What is the J.P. Morgan's IIN? And why does it require blockchain?

JPM’s New Take To Dominate Global Banking

Blockchain technology has slowly penetrated many areas of our world, at times in ways the end-user has no clue about. One of the areas that has embraced the technology the most has been banking: 

Although initially reluctant to even accept the technology as an asset, over the last few years more and more banks have both started trading cryptocurrencies and adopted blockchain-based solutions.
One of the biggest of these solutions comes from JPM, who have slowly rolled out a blockchain-based interbank network on top of the Quorum blockchain.

Banking is a complex business, because banks run independently of each other. This means that bank A can’t really know info about bank C, and any transaction among them can take days. 

However, users naturally expect that whenever they pay for something they can take their products home on that same day. The idea that you might have to pay something with your card today and pick it up in two days when it clears would be enough to make many people go back to using cash.

The Interbank Information Network is a blockchain-powered system coded by JPM that attempts to serve as a 21st-century bridge between different banking entities, allowing them to ping each other for information and balances in quick, secure, and confidential ways.

It is nothing necessarily new by itself: We have had interbank information networks for decades powering all of our electronic banking. However, the blockchain is a new addition to the process, giving it transparency and an extra layer of security.

A specific use for a specific blockchain

This is particularly important for transactions that can be potentially delayed, such like wire transfers, since any error in the data could cause the users to lose days waiting for payments to clear while also losing the hefty fees tied to such transfer methods.

In general, although most of the electronic banking works great as-is, there isn’t a system that allows international banks to contact each other. This is why wire transfers take long, and why fees are so high – a transfer often has to go through several banks before it reaches its destination.

Banking as a unit hasn’t moved from the model, established decades ago, but over the last two decades many online payment methods have offered the functionality, leaving banks lagging behind. While a PayPal or Uphold transaction will clear within seconds and cost a tiny sum, doing the same thing using bank accounts could take days and cost more than ten times the fee.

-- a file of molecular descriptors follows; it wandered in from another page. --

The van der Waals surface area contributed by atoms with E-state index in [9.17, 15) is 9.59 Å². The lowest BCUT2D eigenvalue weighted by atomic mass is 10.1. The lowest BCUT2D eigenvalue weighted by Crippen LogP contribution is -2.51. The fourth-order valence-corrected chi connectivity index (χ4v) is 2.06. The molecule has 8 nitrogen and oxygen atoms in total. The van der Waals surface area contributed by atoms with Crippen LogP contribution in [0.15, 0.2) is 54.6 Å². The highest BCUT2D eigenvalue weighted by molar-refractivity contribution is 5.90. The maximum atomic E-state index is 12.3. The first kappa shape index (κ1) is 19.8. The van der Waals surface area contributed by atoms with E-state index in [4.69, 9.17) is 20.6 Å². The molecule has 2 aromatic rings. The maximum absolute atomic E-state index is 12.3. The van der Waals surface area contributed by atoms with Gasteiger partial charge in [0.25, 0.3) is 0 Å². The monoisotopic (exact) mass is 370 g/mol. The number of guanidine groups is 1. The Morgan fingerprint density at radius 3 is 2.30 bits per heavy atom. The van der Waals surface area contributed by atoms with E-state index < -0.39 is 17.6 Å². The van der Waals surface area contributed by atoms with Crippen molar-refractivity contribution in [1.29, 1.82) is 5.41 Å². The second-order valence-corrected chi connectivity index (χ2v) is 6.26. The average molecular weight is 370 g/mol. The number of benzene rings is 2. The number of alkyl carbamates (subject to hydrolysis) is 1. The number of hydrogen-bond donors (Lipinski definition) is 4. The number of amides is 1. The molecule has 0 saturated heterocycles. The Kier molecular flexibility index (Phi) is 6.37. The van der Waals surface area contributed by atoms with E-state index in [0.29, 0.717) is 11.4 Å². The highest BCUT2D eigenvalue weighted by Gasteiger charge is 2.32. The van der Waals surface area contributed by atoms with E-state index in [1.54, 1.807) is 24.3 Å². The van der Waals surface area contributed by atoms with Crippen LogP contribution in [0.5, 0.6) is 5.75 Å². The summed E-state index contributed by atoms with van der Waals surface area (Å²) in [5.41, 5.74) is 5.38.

The IIN is poised to change that by creating a single, unitary blockchain most banks can use to contact each other directly and securely, allowing for transactions that used to take days to clear to happen much faster.

How well established is it?

The IIN is still a project in process, and thus most banks globally don’t yet conform to it. The effort started barely two years ago – a very short time for banking technology standards – and has seen constant growth during that time. Just this month the project broke the milestone of 340 banks joining the platform, securing its place as the biggest blockchain-based interbank project in the world.

These banks are spread all over the world and include institutions both big and small, although many big players – such as Bank of America – are yet to join the effort. Still, adoption for new technologies and proposals is always slow, particularly so among financial institutions. As the proposal solidifies and more banks start using it, the bigger players will doubtless feel the need to join or keep using obsolete technologies.

Does it have a future?

It does. An overhaul of interbank processes has been a long time coming, since while the whole world has advanced that particular sector is still stuck in the 80s. So far, a huge standard hadn’t been created to solve the problem, but with JPM proposing it, this one has a lot of clout behind it.

This doesn’t mean the project will revolutionize banking – our financial systems have evolved beyond just banks, and there’s a chance this project will flourish but remain relatively unused as customers choose to keep using other established payment methods that don’t require banks.

Still, this is a major step for banking, as it should make many transactions easier, faster, and cheaper. Usability is one of the largest problems with current-day banking, and every step taken towards that goal has to be applauded. 

This might well become the very first big blockchain implementation to take flight, making one of the sectors that hated the technology the most the first one to end up embracing it.